In addition to the murder of Caroline, Anagnostopoulos is also on trial for the murder of her pet dog Roxy and two counts of perverting the course of justice.

After the killings last May he concocted an elaborate ruse that they occurred during a botched burglary.

Anagnostopoulos does not deny the killings but insists they were not pre-meditated, describing them as ‘crimes of passion’ prompted by Caroline’s behaviour.

Ms Mylonopoulou told the court that she started seeing the couple in April 2020 and they painted strikingly different pictures of the relationship.

They shared an 11-month-old baby called Lydia, but Caroline had suffered a miscarriage before her birth.

The couple married in Portugal in 2019 after meeting on the Greek island of Alonnisos, where Caroline was raised.

She said: ‘Babis would describe it as the perfect marriage, full of love, passion and travel. He showed me pictures of their fairy tale wedding and said they were very much in love.

A key part of Anagnostopoulos’s defence is that Caroline ‘triggered’ him into a ‘fit of rage’ after she violently pushed a crib in which their then 11-month-old daughter Lydia was sleeping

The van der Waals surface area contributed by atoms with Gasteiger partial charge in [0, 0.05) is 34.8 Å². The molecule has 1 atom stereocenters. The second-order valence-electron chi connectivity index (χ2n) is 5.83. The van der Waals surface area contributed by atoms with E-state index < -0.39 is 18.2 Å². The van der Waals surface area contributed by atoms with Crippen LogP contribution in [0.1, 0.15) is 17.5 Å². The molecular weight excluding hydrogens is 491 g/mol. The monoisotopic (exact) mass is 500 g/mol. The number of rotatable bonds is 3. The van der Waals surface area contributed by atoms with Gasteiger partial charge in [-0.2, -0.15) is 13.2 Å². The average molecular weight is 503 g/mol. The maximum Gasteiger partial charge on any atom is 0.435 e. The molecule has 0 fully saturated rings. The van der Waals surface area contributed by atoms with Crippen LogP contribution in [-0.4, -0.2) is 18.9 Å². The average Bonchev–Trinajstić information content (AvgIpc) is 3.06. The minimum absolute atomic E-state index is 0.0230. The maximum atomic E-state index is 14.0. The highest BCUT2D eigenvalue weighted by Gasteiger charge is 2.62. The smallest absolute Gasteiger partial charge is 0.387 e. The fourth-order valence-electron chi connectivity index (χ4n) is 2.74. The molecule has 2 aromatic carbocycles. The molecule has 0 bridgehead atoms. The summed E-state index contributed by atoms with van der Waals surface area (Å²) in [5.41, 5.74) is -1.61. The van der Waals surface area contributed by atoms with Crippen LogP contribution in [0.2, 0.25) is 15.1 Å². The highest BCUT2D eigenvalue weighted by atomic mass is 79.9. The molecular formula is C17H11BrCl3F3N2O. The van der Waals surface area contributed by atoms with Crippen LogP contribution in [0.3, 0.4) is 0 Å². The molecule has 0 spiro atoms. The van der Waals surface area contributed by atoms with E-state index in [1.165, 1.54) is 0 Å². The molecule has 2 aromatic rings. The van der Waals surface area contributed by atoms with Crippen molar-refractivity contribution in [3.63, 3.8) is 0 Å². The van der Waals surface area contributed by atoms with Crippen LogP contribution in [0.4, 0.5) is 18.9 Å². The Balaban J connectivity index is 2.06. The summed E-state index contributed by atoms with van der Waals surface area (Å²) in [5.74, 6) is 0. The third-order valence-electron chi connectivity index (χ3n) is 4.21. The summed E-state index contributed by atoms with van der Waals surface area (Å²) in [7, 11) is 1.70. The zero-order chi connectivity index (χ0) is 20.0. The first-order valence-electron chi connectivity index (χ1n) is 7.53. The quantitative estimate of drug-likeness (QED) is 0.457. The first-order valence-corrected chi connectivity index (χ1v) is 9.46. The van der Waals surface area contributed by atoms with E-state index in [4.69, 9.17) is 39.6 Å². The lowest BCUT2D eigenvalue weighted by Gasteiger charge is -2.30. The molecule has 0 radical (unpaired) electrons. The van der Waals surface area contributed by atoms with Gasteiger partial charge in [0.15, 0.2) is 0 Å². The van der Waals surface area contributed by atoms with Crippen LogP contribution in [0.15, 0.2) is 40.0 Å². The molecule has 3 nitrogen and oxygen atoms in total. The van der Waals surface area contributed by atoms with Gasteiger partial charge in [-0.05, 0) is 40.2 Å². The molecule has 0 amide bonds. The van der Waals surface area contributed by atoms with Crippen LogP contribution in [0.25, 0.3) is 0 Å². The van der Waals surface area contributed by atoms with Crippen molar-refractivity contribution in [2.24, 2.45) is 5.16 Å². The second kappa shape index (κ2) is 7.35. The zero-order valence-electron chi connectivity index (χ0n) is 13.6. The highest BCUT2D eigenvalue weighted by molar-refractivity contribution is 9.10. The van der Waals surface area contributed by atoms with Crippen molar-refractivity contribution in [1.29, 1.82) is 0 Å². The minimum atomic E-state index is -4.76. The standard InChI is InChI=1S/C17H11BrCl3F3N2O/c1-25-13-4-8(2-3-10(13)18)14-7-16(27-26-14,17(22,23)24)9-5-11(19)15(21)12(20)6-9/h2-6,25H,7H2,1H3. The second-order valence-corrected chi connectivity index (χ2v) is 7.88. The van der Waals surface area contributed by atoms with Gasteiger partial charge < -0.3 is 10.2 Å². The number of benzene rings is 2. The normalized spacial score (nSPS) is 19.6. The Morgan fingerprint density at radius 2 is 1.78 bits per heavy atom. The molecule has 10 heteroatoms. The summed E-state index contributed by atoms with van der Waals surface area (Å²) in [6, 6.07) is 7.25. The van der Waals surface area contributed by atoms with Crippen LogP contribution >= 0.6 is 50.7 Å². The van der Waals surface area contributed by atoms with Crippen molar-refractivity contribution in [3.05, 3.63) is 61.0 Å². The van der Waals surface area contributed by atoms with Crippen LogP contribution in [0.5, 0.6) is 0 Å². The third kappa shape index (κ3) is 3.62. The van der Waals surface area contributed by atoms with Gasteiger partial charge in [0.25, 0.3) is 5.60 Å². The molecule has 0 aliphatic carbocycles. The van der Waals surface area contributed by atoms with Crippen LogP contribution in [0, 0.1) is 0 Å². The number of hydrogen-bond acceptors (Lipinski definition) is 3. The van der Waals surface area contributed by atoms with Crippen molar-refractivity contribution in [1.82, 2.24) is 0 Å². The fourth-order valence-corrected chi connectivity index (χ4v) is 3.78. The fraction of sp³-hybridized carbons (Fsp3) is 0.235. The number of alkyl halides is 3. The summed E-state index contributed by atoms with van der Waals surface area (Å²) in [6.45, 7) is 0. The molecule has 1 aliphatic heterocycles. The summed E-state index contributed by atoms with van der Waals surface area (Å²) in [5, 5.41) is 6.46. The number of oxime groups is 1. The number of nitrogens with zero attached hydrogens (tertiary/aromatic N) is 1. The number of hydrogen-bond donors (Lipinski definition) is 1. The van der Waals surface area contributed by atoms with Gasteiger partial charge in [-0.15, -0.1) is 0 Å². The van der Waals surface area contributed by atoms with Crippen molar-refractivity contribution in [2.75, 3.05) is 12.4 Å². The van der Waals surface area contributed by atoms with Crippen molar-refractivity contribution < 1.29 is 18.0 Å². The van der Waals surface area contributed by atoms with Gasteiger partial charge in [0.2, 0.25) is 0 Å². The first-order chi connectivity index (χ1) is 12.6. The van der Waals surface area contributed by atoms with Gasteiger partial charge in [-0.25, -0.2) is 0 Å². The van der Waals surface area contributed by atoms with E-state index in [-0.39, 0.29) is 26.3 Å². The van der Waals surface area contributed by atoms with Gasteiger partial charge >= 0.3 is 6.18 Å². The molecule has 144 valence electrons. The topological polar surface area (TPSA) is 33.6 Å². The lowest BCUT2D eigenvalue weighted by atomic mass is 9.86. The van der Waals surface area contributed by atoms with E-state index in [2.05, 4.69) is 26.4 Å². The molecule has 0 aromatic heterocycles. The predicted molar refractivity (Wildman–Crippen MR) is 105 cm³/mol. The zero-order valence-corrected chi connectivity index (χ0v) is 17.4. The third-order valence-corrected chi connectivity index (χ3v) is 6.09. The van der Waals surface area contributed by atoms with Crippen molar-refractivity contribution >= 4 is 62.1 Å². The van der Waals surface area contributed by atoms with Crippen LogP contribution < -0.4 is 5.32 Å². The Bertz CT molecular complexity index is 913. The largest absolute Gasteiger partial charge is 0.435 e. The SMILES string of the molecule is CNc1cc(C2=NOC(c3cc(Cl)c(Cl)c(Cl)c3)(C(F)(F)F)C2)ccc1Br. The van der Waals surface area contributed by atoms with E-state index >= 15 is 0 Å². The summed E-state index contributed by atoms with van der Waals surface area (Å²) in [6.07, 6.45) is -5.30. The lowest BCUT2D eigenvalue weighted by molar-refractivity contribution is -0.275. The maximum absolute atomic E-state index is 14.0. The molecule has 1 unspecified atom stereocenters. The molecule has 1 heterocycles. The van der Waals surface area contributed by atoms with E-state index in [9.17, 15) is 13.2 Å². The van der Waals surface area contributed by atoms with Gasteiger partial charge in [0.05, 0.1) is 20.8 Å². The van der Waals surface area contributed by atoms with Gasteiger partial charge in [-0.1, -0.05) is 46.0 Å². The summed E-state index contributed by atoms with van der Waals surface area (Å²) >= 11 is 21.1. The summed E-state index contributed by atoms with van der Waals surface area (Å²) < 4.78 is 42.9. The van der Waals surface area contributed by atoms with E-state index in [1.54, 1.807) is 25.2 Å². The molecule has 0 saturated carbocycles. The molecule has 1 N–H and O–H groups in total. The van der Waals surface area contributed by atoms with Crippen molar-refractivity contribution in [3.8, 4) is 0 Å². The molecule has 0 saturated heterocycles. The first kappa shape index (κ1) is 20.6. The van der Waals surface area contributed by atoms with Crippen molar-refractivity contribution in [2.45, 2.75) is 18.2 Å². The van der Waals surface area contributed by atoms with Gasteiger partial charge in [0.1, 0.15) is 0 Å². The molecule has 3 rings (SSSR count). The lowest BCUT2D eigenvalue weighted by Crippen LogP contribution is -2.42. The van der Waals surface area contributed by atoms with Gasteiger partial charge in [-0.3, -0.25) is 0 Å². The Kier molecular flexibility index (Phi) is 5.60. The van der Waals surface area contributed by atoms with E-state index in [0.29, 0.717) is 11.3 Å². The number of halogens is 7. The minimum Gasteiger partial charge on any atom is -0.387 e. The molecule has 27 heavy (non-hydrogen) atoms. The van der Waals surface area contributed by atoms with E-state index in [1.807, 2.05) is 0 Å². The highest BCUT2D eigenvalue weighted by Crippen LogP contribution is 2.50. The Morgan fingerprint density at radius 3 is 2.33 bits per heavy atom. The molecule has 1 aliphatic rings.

‘But when I would speak with Caroline alone, she would tell me something very different about the marriage. There was a divergence of views between them, so I had to decipher who was telling the truth and what the reality of the situation was.’

Ms Mylonopoulou said that after her conversations with Caroline independently of Anagnostopoulos her advice was to leave him.

Caroline routinely complained how he would not allow her to have her own money and was not even given enough to buy pet food. She limited in how often she could go out to see friends and Anagnostopoulos even installed a tracking device on her phone to keep check her whereabouts.

She also feared that she was being monitored while in the house via cameras that he had installed, which made her ‘paranoid’ and ‘fearful.’

Ms Mylonopoulou said: ‘Very often Caroline couldn’t understand what was going on with her life. She was confused and he made her feel very guilty.

Anagnostopoulos is also on trial for the murder of her pet dog Roxy and two counts of perverting the course of justice

‘She wasn’t even allowed to have five Euros on her. Even if she did go out, it would have to be in a taxi that was driven by Anagnostopoulos’s friend and her every movement was tracked.’

The therapist added: ‘I was clear in my advice that she should leave him because this could turn out to be very dangerous for her. But in the next session, they announce that they have decided to build a new house together.

‘When we were alone, I told her that a house cannot fix this broken marriage.’